11. Oh... and I was just reminded how much I love a good Quiche! Got two from Costco yesterday.
  12. momof3_angels

    Its all getting me down a bit...feel isolated

    Well... can't help with being a January surgery buddy... but just know there are lots of us here who are willing to help with what we can! Hang in there! And if things don't improve, please consider perhaps talking with a bariatric mental health professional...
  13. During the beginning of my soft diet I did best with any soft foods that were in stew/soup format. I lived on Ricotta Bake and Chili for a week or two lol. Both were gentle on my stomach (that is.... if you tolerate spice... mine wasn't hot spicy). I also liked broccoli and cheese soup and dishes with shredded chicken/ground beef.
  14. momof3_angels

    Lettuce-9 months post op

    It took me many months, but I can eat lettuce again. Anything you physically can't tolerate... lay off it for a while, but don't be afraid to try again later! I don't remember how long it took to eat lettuce, but I think it was close to a year??? Now I love my lettuce wraps! And I intermittently eat salads too. In fact, I substitute rice with salad quite often at restaurants.
  15. I absolutely concur with this! And I have just been accused of telling others to starve themselves (I haven't) and that I am trying to pick fights with others (I don't). And I truly go out of my way to keep my mouth zipped when I have the urge to say something ugly. Because that doesn't belong on a support board. Because I am here for support and I am here to support others. I think most folks are here for the same reason as me. I would also like to add... before anyone judges others they might need to look at themselves as well. I see a lot of sniping in this thread too that is equally ugly to the comments that @Creekimp13 is talking about. Calling people names behind their back is just as bad as calling them names to their face. And treating someone as having less value is never acceptable. Whether they set their goal way higher or lower than you think it should be. Anyhow @Creekimp13, I think you give a lot of good advise here... people can take it or leave it, right?!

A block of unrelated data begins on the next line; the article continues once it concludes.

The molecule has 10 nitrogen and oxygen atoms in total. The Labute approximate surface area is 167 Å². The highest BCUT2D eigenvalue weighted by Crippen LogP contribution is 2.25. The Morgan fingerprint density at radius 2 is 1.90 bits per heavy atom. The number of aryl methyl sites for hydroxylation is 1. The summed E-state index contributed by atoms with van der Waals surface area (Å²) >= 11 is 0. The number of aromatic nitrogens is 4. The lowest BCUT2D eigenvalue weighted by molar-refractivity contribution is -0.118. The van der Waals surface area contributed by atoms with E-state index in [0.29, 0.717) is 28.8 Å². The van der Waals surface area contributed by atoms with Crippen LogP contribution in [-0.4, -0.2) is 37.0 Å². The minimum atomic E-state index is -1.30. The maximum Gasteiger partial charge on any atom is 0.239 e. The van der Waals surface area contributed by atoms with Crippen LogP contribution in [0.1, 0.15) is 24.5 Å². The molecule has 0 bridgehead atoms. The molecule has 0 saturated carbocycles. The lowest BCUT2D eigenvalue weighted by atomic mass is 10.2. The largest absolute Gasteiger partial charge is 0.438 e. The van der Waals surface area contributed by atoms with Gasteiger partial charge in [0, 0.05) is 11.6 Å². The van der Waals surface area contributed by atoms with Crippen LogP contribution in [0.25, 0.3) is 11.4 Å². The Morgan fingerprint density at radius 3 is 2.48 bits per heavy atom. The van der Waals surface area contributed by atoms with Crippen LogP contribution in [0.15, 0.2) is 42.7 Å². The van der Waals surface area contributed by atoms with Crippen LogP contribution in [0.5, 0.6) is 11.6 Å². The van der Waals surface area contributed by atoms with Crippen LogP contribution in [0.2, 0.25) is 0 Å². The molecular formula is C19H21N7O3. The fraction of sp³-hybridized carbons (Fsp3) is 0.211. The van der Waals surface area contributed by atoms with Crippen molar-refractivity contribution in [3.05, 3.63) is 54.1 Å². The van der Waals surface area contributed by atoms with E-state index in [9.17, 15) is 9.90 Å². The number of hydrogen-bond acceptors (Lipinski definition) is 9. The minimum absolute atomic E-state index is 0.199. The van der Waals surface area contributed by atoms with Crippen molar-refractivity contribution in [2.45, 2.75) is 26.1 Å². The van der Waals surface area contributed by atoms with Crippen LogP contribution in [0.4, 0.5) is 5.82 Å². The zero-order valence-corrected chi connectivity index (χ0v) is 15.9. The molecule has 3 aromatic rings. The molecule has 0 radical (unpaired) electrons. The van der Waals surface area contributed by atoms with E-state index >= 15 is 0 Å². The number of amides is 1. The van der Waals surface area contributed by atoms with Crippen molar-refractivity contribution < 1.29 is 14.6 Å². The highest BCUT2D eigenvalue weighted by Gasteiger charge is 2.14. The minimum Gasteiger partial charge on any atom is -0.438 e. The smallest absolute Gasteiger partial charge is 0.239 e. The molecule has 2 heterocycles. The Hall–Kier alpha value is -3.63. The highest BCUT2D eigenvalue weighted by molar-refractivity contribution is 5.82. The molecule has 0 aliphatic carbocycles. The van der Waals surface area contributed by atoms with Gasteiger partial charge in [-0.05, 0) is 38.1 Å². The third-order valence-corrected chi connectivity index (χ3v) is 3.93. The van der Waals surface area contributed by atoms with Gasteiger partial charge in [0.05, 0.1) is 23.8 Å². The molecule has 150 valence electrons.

16. OK.... I am here wondering... what the heck? Who has the NERVE to say these things? Ugh... sorry you experience that!
  17. momof3_angels

    Recipes ideas

    It would help everyone reply if they know which stage diet you are planning for. Clear Liquid? Full Liquid? Pureed? Soft? Full?
  18. momof3_angels

    Covid Vaccine

    EVERYONE is different. See my post I just added to this thread....
  19. momof3_angels

    Covid Vaccine